A few respondents stated that many of the counties did not want to use public funding in residential care settings, because they subscribed to a philosophy that favored homecare. One stated that many counties thought some CBRFs, particularly larger ones, were more like institutions. Given that the COP and waiver program are intended to provide alternatives to institutions, they do not want to use limited funds in what they see as quasi-institutional settings.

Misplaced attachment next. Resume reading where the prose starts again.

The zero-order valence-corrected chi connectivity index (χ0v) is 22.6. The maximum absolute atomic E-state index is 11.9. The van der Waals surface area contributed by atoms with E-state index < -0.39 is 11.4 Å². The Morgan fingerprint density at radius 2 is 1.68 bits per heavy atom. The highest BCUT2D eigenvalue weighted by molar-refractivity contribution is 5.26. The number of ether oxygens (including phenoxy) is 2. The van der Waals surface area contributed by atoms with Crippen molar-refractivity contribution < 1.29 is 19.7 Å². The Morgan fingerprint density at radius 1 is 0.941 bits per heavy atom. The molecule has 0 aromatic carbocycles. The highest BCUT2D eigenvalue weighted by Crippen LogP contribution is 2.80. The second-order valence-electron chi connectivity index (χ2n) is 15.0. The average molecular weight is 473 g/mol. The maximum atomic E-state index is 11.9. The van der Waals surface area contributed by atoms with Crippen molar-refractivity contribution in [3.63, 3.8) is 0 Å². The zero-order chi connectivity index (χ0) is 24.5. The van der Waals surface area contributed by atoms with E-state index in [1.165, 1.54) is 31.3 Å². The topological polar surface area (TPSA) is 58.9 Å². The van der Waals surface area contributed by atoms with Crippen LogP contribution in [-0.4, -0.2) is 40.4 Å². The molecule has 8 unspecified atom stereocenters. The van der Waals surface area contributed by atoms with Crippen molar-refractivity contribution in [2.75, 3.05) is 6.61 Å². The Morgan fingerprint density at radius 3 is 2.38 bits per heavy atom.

The state gives counties tremendous power -- even when there is pressure for counties to fund assisted living, some won't fund it. Some of the resistance comes from the COP philosophy of providing services at home. But if someone lives in an assisted living facility, it is their home.
There has been a bias towards providing services to people in their homes and in small facilities (eight beds or smaller). It took years to get the state to allow waiver funds to be used in facilities with up to 20 beds. You need special authorization to provide waiver services in facilities with 20+ beds. But some places have 160 beds and they have waiting lists because that's where people want to be.